Dakota Cowboy: My Life in the Old Days

Dakota Cowboy: My Life in the Old Days

Dakota Cowboy: My Life in the Old Days

Dakota Cowboy: My Life in the Old Days

Synopsis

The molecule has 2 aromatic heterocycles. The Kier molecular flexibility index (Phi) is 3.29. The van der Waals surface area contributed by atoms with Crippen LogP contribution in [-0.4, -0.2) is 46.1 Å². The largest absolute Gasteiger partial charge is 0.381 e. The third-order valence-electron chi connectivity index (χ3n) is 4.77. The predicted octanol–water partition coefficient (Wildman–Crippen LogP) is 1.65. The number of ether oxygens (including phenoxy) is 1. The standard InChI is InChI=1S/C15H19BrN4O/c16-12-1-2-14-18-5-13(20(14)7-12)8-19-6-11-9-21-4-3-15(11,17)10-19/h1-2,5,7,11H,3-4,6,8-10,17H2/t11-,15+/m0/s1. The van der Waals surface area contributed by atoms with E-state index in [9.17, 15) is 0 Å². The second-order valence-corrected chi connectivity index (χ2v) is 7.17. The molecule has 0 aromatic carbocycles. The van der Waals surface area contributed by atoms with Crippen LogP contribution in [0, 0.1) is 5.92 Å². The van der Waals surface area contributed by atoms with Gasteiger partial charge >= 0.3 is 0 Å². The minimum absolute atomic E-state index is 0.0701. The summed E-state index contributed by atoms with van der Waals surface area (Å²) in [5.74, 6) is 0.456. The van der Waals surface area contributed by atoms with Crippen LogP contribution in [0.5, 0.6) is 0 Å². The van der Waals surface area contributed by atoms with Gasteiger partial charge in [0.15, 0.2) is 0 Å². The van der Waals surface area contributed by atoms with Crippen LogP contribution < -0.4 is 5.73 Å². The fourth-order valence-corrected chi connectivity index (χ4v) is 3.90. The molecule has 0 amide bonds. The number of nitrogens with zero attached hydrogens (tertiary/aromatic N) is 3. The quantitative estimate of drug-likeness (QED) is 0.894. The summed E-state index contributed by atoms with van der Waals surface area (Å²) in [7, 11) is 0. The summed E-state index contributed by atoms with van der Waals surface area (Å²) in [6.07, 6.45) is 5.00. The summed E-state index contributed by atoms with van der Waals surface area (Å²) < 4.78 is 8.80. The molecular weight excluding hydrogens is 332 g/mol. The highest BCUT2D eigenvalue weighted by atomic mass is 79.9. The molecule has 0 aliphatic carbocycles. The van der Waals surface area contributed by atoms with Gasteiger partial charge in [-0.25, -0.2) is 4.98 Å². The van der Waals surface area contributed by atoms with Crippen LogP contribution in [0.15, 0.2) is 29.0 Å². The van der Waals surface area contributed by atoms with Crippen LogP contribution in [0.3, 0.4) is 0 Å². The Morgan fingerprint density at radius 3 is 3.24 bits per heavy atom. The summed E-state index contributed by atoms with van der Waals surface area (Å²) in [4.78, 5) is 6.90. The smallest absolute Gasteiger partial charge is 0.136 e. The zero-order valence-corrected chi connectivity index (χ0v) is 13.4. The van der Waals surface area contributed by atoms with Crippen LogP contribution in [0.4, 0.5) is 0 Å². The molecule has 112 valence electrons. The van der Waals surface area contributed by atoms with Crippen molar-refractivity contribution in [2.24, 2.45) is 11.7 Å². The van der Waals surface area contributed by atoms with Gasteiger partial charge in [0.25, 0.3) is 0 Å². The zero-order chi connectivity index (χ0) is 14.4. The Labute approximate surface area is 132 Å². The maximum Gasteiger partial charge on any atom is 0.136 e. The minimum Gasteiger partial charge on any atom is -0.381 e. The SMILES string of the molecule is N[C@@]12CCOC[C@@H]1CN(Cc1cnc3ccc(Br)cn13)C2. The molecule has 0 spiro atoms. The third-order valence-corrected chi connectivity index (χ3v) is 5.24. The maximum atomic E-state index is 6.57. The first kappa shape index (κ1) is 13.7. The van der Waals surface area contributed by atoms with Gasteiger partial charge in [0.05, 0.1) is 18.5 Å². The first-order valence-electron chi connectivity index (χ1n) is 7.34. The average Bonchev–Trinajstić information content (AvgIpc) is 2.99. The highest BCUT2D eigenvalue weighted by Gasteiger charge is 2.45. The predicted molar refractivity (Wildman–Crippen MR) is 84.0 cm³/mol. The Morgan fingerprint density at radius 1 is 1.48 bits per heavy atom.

When the most romantic of cow outfits, the British-owned Matador, shipped out from Texas with 3,000 head of cattle bound for Dakota and the Cheyenne Indian Reservation, an observant young bronc twister named Ike Blasingame rode with them. Dakota Cowboy—which the New York Times calls “warm, human, flavorful”—is the story of Ike’s eight years (1904-1912) on the last of the great open ranges. Its pages “take the reader across the treacherous Missouri as the spring-softened ice goes out under the horses’ feet, into the still wild cow towns, through the roundups, the prairie fires, and to the gatherings of the Frenchmen, breeds and Indians, and their gay spirited daughters” (Mari Sandoz). Perceptive and circumstantial—“the author paints a big picture without omitting details” (New York Herald Tribune)—Dakota Cowboy is a mine of information about western life.

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